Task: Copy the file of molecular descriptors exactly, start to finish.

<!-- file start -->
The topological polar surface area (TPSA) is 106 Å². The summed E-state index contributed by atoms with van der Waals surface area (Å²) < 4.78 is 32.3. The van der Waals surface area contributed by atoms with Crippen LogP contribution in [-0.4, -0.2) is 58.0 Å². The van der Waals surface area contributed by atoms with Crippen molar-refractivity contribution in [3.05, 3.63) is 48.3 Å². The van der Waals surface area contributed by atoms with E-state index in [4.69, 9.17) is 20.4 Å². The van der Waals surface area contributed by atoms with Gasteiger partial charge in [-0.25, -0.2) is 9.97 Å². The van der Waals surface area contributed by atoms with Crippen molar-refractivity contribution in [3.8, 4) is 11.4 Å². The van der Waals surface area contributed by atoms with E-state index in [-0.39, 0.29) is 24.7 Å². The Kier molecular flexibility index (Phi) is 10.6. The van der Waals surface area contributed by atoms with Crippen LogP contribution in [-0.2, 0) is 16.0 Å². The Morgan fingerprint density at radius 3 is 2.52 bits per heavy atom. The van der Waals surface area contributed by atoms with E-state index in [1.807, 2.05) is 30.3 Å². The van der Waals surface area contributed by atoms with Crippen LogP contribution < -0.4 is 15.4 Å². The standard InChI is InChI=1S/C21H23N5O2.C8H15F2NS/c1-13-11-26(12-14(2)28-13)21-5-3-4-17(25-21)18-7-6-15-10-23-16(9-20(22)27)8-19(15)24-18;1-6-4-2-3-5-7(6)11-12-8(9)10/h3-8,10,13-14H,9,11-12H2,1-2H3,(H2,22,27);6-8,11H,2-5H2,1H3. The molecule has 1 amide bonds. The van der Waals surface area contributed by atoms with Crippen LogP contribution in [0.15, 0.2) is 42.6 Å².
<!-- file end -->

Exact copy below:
The topological polar surface area (TPSA) is 106 Å². The summed E-state index contributed by atoms with van der Waals surface area (Å²) < 4.78 is 32.3. The van der Waals surface area contributed by atoms with Crippen LogP contribution in [-0.4, -0.2) is 58.0 Å². The van der Waals surface area contributed by atoms with Crippen molar-refractivity contribution in [3.05, 3.63) is 48.3 Å². The van der Waals surface area contributed by atoms with E-state index in [4.69, 9.17) is 20.4 Å². The van der Waals surface area contributed by atoms with Gasteiger partial charge in [-0.25, -0.2) is 9.97 Å². The van der Waals surface area contributed by atoms with Crippen molar-refractivity contribution in [3.8, 4) is 11.4 Å². The van der Waals surface area contributed by atoms with E-state index in [-0.39, 0.29) is 24.7 Å². The Kier molecular flexibility index (Phi) is 10.6. The van der Waals surface area contributed by atoms with Crippen LogP contribution in [-0.2, 0) is 16.0 Å². The Morgan fingerprint density at radius 3 is 2.52 bits per heavy atom. The van der Waals surface area contributed by atoms with E-state index in [1.807, 2.05) is 30.3 Å². The van der Waals surface area contributed by atoms with Crippen LogP contribution < -0.4 is 15.4 Å². The standard InChI is InChI=1S/C21H23N5O2.C8H15F2NS/c1-13-11-26(12-14(2)28-13)21-5-3-4-17(25-21)18-7-6-15-10-23-16(9-20(22)27)8-19(15)24-18;1-6-4-2-3-5-7(6)11-12-8(9)10/h3-8,10,13-14H,9,11-12H2,1-2H3,(H2,22,27);6-8,11H,2-5H2,1H3. The molecule has 1 amide bonds. The van der Waals surface area contributed by atoms with Crippen LogP contribution in [0.15, 0.2) is 42.6 Å².